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Is Your Teen Caught in the Spin Cycle of Destruction?

  • Mark Gregston Founder and Executive Director, Heartlight Ministries
  • 2007 9 Sep
  • COMMENTS
Is Your Teen Caught in the Spin Cycle of Destruction?

Troubled teen parenting. There are few things worse than living with a teen spinning out of control -- and no worse feeling than the hopelessness parents experience in the process. It is difficult to know what to do and how to react when your teen daily reaches new lows in disobedience, dishonesty, and disrespect as he makes one bad choice after another.

Your teen is caught in what I call “The Spin Cycle,” and he or she needs you to intervene. The downward spiral can have tremendous destructive potential with lifelong consequences, or even bring a young life to a quick end. When teens spin out of control, they need a responsible adult to respond even if they do everything they can to keep you out of it. In fact, you must respond! You cannot ignore or overlook inappropriate behavior or stand back and do nothing.

If you’re caught in that cycle with your teen, then my advice is: Act now. Don’t wait and don’t ignore the evidence that your teen is spinning out of control. Act today based on what you know is true - your faith, your own beliefs, and what you know is best for your child. And, by the way, I’d like to offer some help as well!

Where Do You Begin?

You can start with a simple message about truth and consequences, “Honey, we’re not going to live like this anymore.” Or, ” I will no longer stand by and watch you destroy yourself. We’re going to address what’s going on, get some help, and get through this together.” Make the message clear: “The negative behavior we’re seeing will no longer be allowed or tolerated in our home, and if it doesn’t stop, you will not be able to live here.”

The point is not to kick them out so you don’t have to worry about them anymore (this isn’t really an option anyway if they are underage), but you can use the threat of losing the comfort of your home as a tool to get them thinking about the consequences of continued inappropriate behavior. There are many programs and schools designed to deal with struggling teens and keep them safe, such as our Heartlight residential program in Texas. If you need help with finding such a program, simply give me a call and I’ll help you find the right program. The fact is, just having boarding school, boot camp, military school or wilderness therapy program materials on the counter for your teen to see may be enough to get them to sit up and take notice that you are serious about making a change.

Don’t expect your teen to like the fact that you are calling a halt to their inappropriate behavior. They probably won’t appreciate your attempts to deal with their bad behavior. Their first response will most likely be anger or resentment. But the time your child may spend hating you is short, and compared to the entirety of a lifetime, it’s just a blip on their radar. Secretly, he or she may feel relieved and thankful you cared enough to intervene. Your intervention gives them a good excuse to say “No” to their peers when asked to participate in the wrong things.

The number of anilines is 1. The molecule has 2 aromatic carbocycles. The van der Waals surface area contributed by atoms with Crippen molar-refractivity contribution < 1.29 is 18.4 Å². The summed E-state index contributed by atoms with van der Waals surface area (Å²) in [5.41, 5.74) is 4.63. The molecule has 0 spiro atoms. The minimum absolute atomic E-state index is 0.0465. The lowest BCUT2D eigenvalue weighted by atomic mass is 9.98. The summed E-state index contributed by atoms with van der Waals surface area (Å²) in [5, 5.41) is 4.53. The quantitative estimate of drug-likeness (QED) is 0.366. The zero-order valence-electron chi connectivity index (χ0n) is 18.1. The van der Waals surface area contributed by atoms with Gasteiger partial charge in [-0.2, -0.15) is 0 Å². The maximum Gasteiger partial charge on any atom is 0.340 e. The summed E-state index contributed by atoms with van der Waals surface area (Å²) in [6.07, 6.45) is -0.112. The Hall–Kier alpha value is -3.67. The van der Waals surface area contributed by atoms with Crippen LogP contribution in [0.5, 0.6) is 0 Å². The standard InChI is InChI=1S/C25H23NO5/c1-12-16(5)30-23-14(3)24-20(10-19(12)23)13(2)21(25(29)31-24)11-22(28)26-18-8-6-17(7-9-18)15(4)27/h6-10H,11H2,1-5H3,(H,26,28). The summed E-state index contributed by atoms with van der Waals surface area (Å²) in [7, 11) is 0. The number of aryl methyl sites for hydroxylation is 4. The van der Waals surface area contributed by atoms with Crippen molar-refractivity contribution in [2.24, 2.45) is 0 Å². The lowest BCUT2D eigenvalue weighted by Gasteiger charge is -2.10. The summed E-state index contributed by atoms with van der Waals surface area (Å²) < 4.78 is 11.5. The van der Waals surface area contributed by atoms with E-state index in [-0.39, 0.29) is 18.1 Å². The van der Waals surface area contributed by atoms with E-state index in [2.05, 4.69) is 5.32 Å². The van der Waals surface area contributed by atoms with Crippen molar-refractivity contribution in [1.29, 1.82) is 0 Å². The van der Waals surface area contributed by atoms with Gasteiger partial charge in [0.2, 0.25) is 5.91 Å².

Usually, a teen figures out that life will be much easier if they change their behavior so they can stay at home and work things out with their parents -- but it doesn’t always work this way and change doesn’t always happen right away.

Then What?

Once you start down the path of responsible parenting, don’t stop and don’t be pulled down to their level with childish fighting. Stay calm and focused on what you want for them and deal with the heart of the issue. Give them permission to struggle with things knowing that your love for them will never change. But set the limits and boundaries you know he or she needs. And above all, be firm.

Don’t

Don’t - Act out of anger. Remember Ephesians 4:26, “Be angry, but do not sin.”

Don’t - Get physical. If tempers flare and voices raise, take a break, keep it cool.

Don’t - Ignore what is happening in hopes it will just go away. It won’t.

Don’t - Build monuments to your grief, or park yourself in the valley.

Don’t - Give in when you know you should stand your ground.

Do

Do - Put your hope in your faith and act on the truth.

Do - Understand that God is teaching both you and your teen during this time.

Do - Seek help from qualified professionals and connect with support outside your family.

Do - Handle yourself in a manner that keeps your relationship with your teen alive. This time may determine the kind of relationship you’ll have 10 years from now.

Do - Change your own bad habits when it’s obviously your fault.

There’s never a good time in our busy lives to be faced with a crisis like dealing with a teenager caught in the spin cycle. It can be very difficult, but keep in mind that many parents of teens are going through the same thing with their own teenagers. Seek them out and find a place where you can share your feelings and gain strength and support from each other. The struggle may seem endless, and you may feel hopeless at times, but the time to act is now, and your actions may very well save your teen’s life. Failing to act is not an option for a caring parent.


Mark Gregston is a radio host, author and the Founder and Executive Director of Heartlight Ministries. To read more of his blogs on parenting troubled teens, please visit www.markgregston.com/. He can be reached at 903-668-2173 or markgregston@heartlightministries.org.